Paul Petzoldt did not use theory. He made theory by learning from his rich experience. In the 1960s and 1970s he recognized that outdoor leaders had to take better care of the environment and testified during the Wilderness Act hearings for better education about the environment. He put low impact camping methods into his curriculum despite his past guiding practices of leaving cans in the backcountry. He was willing to change and tinker with ideas and equipment as technology emerged. He never stayed fixed on one idea as “the truth.” The authors have chosen only three topics that seemed to have dominated Petzoldt’s thoughts in the last twenty years of his life. These thoughts included: (a) crucial components in the first 24 hours of an educational expedition, (b) the “Grasshopper Teaching” method and, (c) judgment and decision-making. Petzoldt would simply say, “rules are for fools.” It was instructor judgment that dictated all appropriate decisions. Petzoldt believed that the methodology used on an educational expedition must be different form other types of expeditions. Like a grasshopper, the instructor will hop from subject to subject as opportunities arise while systematically covering a curriculum. Instructors must also explain the “whys” of every decision so the student could comprehend on a deeper level. He understood the importance of setting a strong tone and tried to help leaders through a very intensive time at course start by giving them a system of priorities to guide their decisions.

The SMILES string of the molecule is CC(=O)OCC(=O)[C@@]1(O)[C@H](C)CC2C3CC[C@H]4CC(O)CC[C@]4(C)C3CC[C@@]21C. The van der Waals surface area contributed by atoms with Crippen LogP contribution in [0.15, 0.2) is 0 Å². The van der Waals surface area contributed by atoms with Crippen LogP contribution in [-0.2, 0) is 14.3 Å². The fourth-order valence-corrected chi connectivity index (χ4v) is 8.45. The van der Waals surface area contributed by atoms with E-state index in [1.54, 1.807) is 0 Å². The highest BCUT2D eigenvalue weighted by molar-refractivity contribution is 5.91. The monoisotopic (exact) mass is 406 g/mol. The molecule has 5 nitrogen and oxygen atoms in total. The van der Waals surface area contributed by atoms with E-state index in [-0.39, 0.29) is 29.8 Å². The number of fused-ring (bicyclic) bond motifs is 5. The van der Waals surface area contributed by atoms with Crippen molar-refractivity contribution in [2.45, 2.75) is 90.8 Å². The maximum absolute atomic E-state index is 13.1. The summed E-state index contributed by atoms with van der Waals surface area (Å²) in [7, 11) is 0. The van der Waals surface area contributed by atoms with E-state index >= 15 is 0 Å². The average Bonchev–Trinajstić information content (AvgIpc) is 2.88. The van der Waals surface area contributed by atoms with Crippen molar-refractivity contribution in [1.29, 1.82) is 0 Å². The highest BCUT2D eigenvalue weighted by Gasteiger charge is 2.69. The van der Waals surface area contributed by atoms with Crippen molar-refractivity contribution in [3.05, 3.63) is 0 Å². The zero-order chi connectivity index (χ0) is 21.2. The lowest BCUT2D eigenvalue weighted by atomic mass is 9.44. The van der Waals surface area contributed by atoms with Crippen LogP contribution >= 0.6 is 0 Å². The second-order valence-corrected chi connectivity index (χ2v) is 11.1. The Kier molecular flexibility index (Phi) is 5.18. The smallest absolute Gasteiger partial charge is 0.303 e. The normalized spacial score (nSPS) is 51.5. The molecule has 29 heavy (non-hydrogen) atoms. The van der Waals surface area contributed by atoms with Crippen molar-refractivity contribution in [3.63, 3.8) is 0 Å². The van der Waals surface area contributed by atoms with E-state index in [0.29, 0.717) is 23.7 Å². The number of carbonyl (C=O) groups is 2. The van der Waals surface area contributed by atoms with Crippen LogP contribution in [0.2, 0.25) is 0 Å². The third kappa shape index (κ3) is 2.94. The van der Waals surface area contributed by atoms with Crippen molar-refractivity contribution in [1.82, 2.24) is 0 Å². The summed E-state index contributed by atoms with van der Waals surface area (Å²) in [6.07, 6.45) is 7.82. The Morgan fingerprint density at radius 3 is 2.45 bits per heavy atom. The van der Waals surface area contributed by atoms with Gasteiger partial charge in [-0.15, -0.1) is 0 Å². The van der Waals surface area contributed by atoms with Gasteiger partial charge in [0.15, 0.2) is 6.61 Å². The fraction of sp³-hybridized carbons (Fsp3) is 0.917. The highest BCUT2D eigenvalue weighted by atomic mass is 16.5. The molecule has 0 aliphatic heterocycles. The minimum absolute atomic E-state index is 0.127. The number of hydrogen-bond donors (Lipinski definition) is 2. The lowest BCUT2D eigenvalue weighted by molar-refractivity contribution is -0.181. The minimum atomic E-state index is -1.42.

While his central ideas have remained the same over the years, Petzoldt’s perspective was subject to refinement during the last twenty years of his life. We should harbor the valuable lessons that have been passed down in our rich tradition of outdoor leadership. It is a privilege to share pieces of Petzoldt’s work with outdoor professionals so his legacy will not be lost. Petzoldt actively paved our future until the very day he died. Petzoldt left us with a perspective that continues to merit discussion. What remained unchanged for Petzoldt, and for us, today, was the “burden of the load”-the outdoor leader’s commitment to the group must run deep.